Francis S. Collins, head of the Human Genome Project, reconciles his Christian faith with scientific theory, including evolution, in The Language of God: A Scientist Presents Evidence for Belief (Free Press, 2006). Stan Guthrie, CT's senior associate editor, interviewed Collins.
How does evolution fit with your Christian faith?
[Evolution] may seem to us like a slow, inefficient, and even random process, but to Godwho's not limited by space or timeit all came together in the blink of an eye. And for us who have been given the gift of intelligence and the ability to appreciate the wonders of the natural world that he created, to have now learned about this evolutionary creative process is a source of awe and wonder. I find these discoveries are completely compatible with everything I know about God through the Scriptures.
If evolution is true, don't atheists have a point?
No. To simply rule out of order any questions that go beyond the natural world is a circular argument. This leaves out profoundly important spiritual questions, such as why we are here, if there is a God, and what happens after we die. Those are questions that science is not really designed to answer. You have to look in another place, using another kind of approach. And for me that's faith.
Why did you write this book?
I encounter many young people who have been raised in homes where faith was practiced and who have encountered the evidence from science about the age of the earth and about evolution and who are in crisis. They are led to believe by what they are hearing from atheistic scientists on the one hand and fundamentalist believers on the other that they have to make a choice. This is a terrible thing to ask of a young person.
Some of them simply walk away from both, convinced that science is godless and that faith is not to be trusted, because it asks them to disbelieve facts that now seem absolutely incontrovertible. This is an unnecessary choice. I don't think our future will be well served by having either science or faith win this battle.
My heart goes out to sincere believers who feel threatened by evolution and who feel that they have to maintain their position against it in order to prove their allegiance to God. But if God used this process and gave us the chance to discover it, then it seems anachronistic, to say the least, that we would feel we have to defend him against our own scientific conclusions. God is the author of all truth. You can find him in the laboratory as well as in the cathedral. He's the God of the Bible; he's the God of the genome. He did it all.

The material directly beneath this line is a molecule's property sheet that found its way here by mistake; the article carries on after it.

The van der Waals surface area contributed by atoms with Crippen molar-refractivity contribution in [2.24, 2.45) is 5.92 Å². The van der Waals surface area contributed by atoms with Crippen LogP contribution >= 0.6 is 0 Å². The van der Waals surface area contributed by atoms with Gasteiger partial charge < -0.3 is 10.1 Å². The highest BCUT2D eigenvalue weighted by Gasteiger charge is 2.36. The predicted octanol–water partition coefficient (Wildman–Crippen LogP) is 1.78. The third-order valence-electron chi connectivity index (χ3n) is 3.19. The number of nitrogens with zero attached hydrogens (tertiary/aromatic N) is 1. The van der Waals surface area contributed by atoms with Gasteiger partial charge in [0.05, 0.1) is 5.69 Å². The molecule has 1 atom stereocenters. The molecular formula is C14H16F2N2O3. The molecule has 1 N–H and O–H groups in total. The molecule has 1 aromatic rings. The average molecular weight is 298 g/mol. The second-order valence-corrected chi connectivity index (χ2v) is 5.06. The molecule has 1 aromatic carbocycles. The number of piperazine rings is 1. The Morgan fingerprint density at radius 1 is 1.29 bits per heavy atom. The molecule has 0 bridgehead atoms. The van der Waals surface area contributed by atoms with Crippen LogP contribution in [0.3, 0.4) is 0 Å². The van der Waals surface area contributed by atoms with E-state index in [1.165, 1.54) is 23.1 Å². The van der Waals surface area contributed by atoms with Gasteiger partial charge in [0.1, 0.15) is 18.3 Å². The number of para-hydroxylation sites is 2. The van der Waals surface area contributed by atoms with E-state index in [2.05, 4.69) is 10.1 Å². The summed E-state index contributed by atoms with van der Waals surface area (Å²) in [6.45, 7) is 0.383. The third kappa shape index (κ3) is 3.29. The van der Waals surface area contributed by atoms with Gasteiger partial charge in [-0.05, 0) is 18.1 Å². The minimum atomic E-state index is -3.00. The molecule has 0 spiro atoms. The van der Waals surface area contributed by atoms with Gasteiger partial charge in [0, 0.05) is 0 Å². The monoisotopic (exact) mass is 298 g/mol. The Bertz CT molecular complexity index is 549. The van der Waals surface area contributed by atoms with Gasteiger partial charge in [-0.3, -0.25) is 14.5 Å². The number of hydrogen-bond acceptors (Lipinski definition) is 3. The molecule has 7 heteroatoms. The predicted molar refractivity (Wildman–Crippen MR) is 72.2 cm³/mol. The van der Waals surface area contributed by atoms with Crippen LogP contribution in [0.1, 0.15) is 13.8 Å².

If evolution and the Christian faith go together, then what's all the fuss about?
One of the main reasons I wrote The Language of God was to try to put forward a comfortable synthesis of what science teaches us about the natural world and what faith teaches us about God. Yet it seems to be a pretty well kept secret these days that the scientific approach and the spiritual approach are compatible. I think we've allowed for too long extreme voices to dominate the stage in a way that has led many people to assume that's all there is. The thesis of my book is that there is no need for this battle. In fact, it's a destructive battle. And we as a society would be well served to recover that happy middle ground where people have been for most of human history.
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The Language of God is available from ChristianBook.com and other retailers.
Christianity Today interviewed Francis Collins in "The Genome Doctor."
Free Press (a division of Simon & Schuster) has an excerpt from the book.
Collins spoke at The American Scientific Affiliation on "Faith and the Human Genome."
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